$2000+ (up to $12000 for 6 months): Allows my parents to stay in the house while they find people to rent out rooms without fear of being homeless or have power, gas, or water cut off.
$2100+: Allows me to use professional movers to move my stuff from my parents and relatives to my new home.
$2500+ (up to $30,000 for a whole year): Allows me to rent a one bedroom apartment and pay ultilites and cable/internet.
$3,000+ (up to 15,000): Will allow me to pay off one credit card that I'm totally behind in since I was laid off on October 2017.
$4,000+: Will allow me to pay the past due rent on the apartment we were forced to move out of because we could not afford it, despite paying the rent on time and giving proper notice.
$5,000+: Will allow me to set up a Gaming/Tech Studio with all the works: Including three Ultrawidescreen PC monitors, a Streaming PC, a Gaming/General Use PC, and a Linux Server for Podcast Production/Video Gaming Streaming/Movie production, plus a stream deck. Along with a comfortable chair due to my scorliosis.
$20,000+ I will start doing a weekly political and socio-economic commentary/research/analysis writing series: At least one commentary per week, with at least one of them related to bitcoin bitcoin cash and real economy (read, on the street) developments.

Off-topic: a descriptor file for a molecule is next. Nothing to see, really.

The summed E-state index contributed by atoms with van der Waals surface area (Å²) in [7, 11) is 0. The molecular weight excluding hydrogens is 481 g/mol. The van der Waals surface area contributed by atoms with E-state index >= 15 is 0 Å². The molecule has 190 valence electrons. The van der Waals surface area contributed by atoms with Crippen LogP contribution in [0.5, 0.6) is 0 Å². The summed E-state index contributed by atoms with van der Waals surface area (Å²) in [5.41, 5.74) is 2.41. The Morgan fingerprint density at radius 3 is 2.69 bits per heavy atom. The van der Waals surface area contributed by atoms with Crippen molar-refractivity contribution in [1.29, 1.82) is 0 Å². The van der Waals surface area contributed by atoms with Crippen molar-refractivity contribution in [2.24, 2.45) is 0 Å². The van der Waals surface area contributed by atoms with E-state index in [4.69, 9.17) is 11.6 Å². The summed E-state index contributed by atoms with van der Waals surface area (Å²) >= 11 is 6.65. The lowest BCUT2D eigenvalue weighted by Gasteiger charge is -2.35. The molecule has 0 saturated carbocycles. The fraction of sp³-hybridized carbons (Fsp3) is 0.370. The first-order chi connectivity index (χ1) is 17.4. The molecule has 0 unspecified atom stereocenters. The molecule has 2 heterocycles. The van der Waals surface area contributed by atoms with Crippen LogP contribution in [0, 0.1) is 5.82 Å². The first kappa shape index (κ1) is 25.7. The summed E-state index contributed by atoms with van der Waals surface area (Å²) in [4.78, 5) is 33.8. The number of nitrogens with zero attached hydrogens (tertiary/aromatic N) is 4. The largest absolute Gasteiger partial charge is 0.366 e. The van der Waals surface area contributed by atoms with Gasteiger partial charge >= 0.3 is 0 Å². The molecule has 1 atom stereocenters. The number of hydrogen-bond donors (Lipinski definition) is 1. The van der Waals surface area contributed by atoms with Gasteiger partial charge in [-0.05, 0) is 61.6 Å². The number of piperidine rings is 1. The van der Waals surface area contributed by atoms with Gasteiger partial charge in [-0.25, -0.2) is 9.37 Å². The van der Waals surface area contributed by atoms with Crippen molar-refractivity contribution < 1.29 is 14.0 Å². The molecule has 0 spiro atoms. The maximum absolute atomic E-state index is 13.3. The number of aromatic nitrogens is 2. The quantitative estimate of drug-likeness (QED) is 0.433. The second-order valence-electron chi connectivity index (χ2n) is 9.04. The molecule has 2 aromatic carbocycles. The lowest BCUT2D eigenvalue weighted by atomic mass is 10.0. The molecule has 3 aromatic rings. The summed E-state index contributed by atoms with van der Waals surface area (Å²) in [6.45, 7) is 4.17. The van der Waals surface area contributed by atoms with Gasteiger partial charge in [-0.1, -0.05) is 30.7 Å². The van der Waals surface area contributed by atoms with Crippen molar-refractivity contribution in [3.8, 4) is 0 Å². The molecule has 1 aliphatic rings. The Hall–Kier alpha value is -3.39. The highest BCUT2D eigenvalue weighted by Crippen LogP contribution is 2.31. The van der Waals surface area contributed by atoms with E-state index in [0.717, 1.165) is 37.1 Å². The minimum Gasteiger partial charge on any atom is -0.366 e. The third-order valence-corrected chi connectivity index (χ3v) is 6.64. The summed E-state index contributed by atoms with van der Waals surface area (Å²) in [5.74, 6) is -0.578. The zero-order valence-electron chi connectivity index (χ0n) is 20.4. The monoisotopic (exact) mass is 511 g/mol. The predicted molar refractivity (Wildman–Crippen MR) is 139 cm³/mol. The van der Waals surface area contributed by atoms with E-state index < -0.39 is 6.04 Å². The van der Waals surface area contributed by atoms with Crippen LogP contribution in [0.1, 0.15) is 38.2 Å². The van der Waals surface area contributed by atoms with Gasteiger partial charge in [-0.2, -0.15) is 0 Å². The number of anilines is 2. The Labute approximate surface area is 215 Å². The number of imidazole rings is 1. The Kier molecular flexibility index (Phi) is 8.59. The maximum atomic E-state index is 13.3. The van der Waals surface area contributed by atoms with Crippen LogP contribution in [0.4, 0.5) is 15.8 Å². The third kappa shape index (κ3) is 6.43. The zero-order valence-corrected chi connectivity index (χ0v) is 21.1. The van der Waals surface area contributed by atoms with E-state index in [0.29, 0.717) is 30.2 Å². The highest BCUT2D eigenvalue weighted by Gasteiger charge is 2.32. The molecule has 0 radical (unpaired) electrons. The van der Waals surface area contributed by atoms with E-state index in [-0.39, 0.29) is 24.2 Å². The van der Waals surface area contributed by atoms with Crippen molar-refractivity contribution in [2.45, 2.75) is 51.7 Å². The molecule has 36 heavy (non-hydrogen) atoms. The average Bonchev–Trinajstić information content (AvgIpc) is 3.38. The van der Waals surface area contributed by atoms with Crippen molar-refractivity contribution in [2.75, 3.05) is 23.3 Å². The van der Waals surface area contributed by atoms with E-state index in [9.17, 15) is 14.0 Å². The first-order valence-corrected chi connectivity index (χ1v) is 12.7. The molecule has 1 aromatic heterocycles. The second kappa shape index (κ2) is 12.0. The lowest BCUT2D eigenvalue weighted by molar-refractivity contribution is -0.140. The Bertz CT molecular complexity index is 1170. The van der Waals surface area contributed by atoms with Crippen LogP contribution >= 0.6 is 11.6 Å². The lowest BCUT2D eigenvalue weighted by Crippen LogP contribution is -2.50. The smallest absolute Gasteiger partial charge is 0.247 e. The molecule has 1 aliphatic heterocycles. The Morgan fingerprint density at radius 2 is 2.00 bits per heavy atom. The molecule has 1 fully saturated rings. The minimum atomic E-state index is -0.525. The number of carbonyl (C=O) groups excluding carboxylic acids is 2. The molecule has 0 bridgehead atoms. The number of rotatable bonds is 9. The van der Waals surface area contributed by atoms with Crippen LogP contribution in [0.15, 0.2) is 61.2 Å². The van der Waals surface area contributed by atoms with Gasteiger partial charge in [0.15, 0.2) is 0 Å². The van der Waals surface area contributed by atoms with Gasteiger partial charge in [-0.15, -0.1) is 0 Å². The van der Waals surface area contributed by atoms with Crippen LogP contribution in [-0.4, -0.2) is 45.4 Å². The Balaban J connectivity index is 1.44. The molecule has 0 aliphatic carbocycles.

$25,000+ This will allow me to pay off my entire Federal Direct Student Loan that has been lingering for years since graduation.
$15,000+ I will start doing photography and videotography projects and allows me to travel the united states to this end and also allows me to attend and document anime/fan conventions. $15,000+ I will begin streaming sessions on twitch.tv, and fan commentary and analysis of anime, manga, video games, and otaku culture under the brand name "The Ministry of Otaku"
$15,000+ I will be able to write a non-fiction book in politics or in any other subject. Probably one about the media, internet culture, or socio-economics.